She explains that women and men experience pain differently but that with no markers or objective measures for pain (“it’s a self-report thing”), it’s easy for medical professionals to brush women’s pain aside.

Thus far, there has been a woeful lack of attention paid to the issue by researchers. “Women are continually forgotten about and neglected. Even if I look at research into women’s pelvic pain versus men’s pelvic pain, there’s a gap there [in favour of research into men’s health.”

The same could be said for the research into women’s IUD insertions. The Department of Health does not track whether pain relief is delivered during insertions; nor does it measure the – anecdotally rising – rates of insertions under sedation.

Basic enquiries by PRIMER found that, in clinics that offer the green whistle, 15-30 per cent of women decide to use it, revealing that pain rates may be higher than some studies suggest.

At Clinic 66, a sexual health clinic on Sydney’s leafy North Shore, doctors perform 200 insertions under sedation every month. Director Dr Emma Boulton says that if the aim of contraception is to prevent pregnancies, then offering sedation is an obvious way to remove barriers to women getting IUDs.

She questions why women should be bearing any pain or cost at all.  “It goes back to the question of who should be responsible [for contraception]. It takes two to tango, so why should a woman be the one taking the responsibility for contraception?”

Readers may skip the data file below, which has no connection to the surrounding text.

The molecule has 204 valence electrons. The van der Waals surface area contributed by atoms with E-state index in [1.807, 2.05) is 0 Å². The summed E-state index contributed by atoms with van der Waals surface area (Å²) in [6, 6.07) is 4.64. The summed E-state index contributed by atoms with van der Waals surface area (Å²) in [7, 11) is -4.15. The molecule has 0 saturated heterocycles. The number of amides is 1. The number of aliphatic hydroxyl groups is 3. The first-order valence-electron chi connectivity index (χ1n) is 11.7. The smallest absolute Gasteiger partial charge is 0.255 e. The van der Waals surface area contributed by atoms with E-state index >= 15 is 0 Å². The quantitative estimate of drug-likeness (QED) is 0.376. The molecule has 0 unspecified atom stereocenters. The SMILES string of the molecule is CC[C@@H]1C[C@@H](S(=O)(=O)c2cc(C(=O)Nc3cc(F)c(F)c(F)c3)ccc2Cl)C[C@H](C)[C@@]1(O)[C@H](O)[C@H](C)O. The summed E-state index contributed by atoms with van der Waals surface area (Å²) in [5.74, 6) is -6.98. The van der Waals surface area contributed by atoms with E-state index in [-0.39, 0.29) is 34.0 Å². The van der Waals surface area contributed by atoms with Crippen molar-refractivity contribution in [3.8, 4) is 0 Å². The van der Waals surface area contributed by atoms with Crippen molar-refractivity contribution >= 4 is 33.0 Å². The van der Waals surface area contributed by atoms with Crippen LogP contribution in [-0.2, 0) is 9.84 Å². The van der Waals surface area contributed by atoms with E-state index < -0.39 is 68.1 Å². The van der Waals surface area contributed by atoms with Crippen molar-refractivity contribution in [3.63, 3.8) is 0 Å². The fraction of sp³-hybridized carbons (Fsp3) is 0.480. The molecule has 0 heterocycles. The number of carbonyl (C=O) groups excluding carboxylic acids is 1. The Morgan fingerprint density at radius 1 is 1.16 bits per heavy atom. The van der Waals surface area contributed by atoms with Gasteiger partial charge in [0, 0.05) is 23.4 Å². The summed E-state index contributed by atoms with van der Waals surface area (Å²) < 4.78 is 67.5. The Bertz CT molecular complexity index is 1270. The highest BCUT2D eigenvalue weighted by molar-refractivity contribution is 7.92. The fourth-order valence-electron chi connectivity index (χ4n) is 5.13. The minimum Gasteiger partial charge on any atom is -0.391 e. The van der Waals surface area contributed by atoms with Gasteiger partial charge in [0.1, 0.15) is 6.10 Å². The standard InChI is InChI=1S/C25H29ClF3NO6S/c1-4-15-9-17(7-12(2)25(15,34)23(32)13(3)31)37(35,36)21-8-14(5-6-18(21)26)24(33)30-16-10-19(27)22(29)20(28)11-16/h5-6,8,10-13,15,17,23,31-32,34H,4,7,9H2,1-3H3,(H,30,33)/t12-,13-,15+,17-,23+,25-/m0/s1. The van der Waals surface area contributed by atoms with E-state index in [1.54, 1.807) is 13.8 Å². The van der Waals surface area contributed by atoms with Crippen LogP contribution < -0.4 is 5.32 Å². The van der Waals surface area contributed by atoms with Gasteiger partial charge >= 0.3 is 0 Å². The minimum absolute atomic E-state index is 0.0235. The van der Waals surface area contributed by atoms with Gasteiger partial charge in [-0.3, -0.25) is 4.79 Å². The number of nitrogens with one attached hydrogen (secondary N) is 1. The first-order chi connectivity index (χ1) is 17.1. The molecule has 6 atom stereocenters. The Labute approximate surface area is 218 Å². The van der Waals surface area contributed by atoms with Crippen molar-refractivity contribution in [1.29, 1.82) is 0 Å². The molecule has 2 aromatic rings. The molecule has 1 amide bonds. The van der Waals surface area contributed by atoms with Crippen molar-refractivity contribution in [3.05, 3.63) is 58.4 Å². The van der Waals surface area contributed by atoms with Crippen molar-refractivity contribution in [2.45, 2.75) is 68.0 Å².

It takes two to tango, so why should a woman be the one taking the responsibility for contraception?

One solution, she says, is for the government to cover the costs of sedation for any woman who wants it.

That may sound extreme, until you realise that in France, the government has covered the costs of IUD insertion for women under 25 for more than a decade. Last month, Canada announced free contraception, including IUDs, for all women.

Dr Nicole Higgins, the president of the Royal Australia College of General Practitioners, is keen to emphasise that most women don’t experience severe pain during IUD insertions.

But when they do, she says, “it’s not something we have to put up with because of our gender. We need to make sure that we make the experience as simple and as pain-free as possible.

“We need to address the assumption that because we are female, we should accept pain as part of the journey – and we definitely need more research to find out what works and what doesn’t.”

Three years on from her IUD insertion, Jaime Criel feels “fantastic” about her IUD. She no longer has periods or is borderline anaemic. “That part is amazing,” she says.

The key, according to both the women and the doctors we interviewed, is for women to be armed with as much knowledge as possible. “It’s really important to offer women a choice,” says Dr Sarah Callister, the medical lead for education at Family Planning Australia.

“Some women will say, straight up, there’s no way I’m doing [IUD insertion without pain relief]. But if you ask women to self-select whether they think this [procedure] is likely to be something they’ll feel ok about doing, most women will make a good judgement.”

“Women should have a good feeling about going in for an IUD insertion. They should feel comfortable about the information they’ve been given, and they should know what to expect. If they don’t have that feeling, they should perhaps keep looking until they find an organisation or person they do feel comfortable with.”

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BY Anna Saunders

Anna is the co-founder of PRIMER, and former executive editor of marie claire.